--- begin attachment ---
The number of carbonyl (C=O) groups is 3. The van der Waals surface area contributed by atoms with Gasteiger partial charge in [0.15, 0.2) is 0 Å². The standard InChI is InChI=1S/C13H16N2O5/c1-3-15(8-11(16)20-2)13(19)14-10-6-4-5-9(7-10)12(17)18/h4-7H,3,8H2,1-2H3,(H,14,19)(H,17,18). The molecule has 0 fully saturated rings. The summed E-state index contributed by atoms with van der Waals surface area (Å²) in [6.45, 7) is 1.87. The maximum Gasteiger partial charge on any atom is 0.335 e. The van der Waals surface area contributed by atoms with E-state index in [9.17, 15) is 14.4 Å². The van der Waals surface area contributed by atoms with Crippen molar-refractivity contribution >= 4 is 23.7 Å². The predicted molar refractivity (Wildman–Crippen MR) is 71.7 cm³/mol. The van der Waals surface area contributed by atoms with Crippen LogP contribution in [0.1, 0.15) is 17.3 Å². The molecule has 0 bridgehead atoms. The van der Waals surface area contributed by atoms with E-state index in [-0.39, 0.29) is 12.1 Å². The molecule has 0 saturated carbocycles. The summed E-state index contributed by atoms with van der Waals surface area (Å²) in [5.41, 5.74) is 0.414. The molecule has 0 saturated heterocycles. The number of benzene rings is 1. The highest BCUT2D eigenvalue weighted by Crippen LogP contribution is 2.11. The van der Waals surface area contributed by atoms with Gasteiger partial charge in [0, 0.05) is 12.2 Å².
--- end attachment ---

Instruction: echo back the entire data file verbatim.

The number of carbonyl (C=O) groups is 3. The van der Waals surface area contributed by atoms with Gasteiger partial charge in [0.15, 0.2) is 0 Å². The standard InChI is InChI=1S/C13H16N2O5/c1-3-15(8-11(16)20-2)13(19)14-10-6-4-5-9(7-10)12(17)18/h4-7H,3,8H2,1-2H3,(H,14,19)(H,17,18). The molecule has 0 fully saturated rings. The summed E-state index contributed by atoms with van der Waals surface area (Å²) in [6.45, 7) is 1.87. The maximum Gasteiger partial charge on any atom is 0.335 e. The van der Waals surface area contributed by atoms with E-state index in [9.17, 15) is 14.4 Å². The van der Waals surface area contributed by atoms with Crippen molar-refractivity contribution >= 4 is 23.7 Å². The predicted molar refractivity (Wildman–Crippen MR) is 71.7 cm³/mol. The van der Waals surface area contributed by atoms with Crippen LogP contribution in [0.1, 0.15) is 17.3 Å². The molecule has 0 bridgehead atoms. The van der Waals surface area contributed by atoms with E-state index in [-0.39, 0.29) is 12.1 Å². The molecule has 0 saturated carbocycles. The summed E-state index contributed by atoms with van der Waals surface area (Å²) in [5.41, 5.74) is 0.414. The molecule has 0 saturated heterocycles. The number of benzene rings is 1. The highest BCUT2D eigenvalue weighted by Crippen LogP contribution is 2.11. The van der Waals surface area contributed by atoms with Gasteiger partial charge in [0, 0.05) is 12.2 Å².